California Organic Products Act (COPA)

The National Organic Program (NOP) under the Organic Foods Production Act regulates nationwide, organic products. A set of rules and conditions have been established in order to determine if a product is organic or not. The NOP, only concerns food and beverage products and nothing has been set nationally to regulate cosmetics.

That is why, California, has launched, in 2003, the COPA. In alignment with the NOP, it does not only concerns food but also cosmetic products. It requires that cosmetic products sold as organic contain at least 70% of organically produced ingredients. Californian state, also considers that any product that follows the NOP regulations with proofs can be sold as organic.

California Cruelty-Free Cosmetics Act, SB 1249

More recently, in February 2018, California has introduced the Cruelty-Free Cosmetics Act, SB 1249 to ban animal testing on cosmetic products. After January 2020, cosmetic manufacturers will not be able to sell or import any final product or any component of the product that have been tested on animals.

California was already, in 2000, the first state to encourage manufacturers to avoid animal testing, as since then it is illegal to use animal testing when an appropriate alternative method is available. In 2013, it was the turn to the European Union to prohibit importation and selling of cosmetic products that been tested on animals.

It is difficult to follow and track on each country and state specific regulations and when you know them collecting information from suppliers and internal departments can become a nightmare. Lascom PLM offers you the possibility to centralize all product information from all of your suppliers but also from internal departments. It will then become easy to retrieve the information needed and constitute any required dossiers. In addition, all prohibited ingredients from each country and state are listed within the solution so that it’s almost impossible to make an error when formulating your cosmetic product.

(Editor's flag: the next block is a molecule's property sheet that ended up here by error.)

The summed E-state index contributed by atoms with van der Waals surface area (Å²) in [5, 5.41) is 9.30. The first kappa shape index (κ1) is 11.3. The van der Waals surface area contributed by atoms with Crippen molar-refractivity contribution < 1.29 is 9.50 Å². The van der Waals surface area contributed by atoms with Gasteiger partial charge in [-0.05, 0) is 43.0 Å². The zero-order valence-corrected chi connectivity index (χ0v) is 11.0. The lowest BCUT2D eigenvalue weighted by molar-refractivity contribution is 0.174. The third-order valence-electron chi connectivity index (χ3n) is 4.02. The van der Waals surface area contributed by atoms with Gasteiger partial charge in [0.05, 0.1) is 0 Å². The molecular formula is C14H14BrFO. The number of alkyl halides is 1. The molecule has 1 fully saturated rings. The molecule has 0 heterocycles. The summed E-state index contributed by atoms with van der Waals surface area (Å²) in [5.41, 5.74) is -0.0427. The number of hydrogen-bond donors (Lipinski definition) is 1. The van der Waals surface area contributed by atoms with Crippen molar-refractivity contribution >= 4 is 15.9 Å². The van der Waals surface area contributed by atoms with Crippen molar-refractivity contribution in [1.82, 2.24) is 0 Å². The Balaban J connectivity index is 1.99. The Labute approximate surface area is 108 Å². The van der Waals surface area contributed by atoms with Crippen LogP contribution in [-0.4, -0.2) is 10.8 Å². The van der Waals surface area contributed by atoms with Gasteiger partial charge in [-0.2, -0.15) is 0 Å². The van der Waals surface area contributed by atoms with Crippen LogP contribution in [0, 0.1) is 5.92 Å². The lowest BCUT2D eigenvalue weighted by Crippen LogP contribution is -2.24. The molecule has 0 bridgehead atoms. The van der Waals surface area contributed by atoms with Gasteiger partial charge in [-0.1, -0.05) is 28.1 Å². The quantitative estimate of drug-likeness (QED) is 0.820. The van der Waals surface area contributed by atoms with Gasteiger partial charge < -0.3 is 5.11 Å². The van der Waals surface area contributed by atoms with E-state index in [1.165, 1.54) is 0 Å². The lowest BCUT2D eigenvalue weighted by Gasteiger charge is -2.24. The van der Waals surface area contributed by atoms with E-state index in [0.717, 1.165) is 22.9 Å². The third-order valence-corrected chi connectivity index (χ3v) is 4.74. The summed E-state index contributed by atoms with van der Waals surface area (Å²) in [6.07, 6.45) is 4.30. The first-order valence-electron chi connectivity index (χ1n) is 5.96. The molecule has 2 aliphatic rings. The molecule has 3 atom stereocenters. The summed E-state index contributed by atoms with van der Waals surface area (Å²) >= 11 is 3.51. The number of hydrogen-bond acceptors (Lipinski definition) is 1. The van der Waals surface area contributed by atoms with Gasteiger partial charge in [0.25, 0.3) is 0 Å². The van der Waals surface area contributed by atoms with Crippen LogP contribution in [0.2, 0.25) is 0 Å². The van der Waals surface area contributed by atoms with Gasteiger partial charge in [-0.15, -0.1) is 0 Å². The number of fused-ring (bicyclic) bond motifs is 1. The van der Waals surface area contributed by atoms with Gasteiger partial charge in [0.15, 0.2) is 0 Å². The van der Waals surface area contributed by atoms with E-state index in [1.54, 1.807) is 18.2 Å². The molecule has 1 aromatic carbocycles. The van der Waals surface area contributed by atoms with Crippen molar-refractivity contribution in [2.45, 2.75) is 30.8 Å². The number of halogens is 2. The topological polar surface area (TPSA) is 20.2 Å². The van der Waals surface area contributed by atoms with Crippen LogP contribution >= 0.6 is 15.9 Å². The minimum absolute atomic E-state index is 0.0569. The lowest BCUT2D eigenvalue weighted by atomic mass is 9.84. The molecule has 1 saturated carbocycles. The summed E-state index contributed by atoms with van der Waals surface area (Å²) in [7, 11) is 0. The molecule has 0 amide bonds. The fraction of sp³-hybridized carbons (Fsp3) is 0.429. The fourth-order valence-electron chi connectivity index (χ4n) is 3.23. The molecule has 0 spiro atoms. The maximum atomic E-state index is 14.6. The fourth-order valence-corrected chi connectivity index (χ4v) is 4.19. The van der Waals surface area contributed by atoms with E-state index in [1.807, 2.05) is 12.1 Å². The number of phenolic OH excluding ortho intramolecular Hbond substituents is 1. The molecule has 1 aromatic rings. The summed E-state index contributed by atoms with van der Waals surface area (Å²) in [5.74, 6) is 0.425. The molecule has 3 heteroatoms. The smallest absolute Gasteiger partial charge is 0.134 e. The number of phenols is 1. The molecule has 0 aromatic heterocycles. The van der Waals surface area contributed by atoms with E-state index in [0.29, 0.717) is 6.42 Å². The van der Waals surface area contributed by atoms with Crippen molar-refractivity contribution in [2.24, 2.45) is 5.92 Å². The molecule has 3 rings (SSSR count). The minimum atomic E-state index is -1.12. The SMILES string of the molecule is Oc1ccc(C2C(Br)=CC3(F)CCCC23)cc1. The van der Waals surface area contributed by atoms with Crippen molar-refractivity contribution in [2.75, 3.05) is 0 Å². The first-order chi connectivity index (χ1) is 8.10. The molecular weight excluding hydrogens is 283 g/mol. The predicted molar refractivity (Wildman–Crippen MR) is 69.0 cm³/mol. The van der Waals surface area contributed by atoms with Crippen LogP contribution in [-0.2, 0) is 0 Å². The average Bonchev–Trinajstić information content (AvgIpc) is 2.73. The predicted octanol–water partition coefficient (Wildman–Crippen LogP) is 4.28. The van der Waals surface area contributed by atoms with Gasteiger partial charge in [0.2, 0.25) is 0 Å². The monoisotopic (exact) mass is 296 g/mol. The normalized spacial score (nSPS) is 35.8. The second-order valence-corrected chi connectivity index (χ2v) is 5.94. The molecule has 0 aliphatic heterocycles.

• Angela DeLong says:

    I have a hair product I would like to market. What is the next step to make sure it’s hypoallergenic, and safe for the hair?

    • Safia says:

      Hello Angela,

      First you need to make sure that all ingredients you have used are not banned or restricted – see Proposition 65 list and Safe Consumer Act List.

      Then your product should be tested to make sure it is safe to use for consumers. You can use external laboratories and experts for that – stability test, toxicology test, etc. They will provide you the right documents and analysis.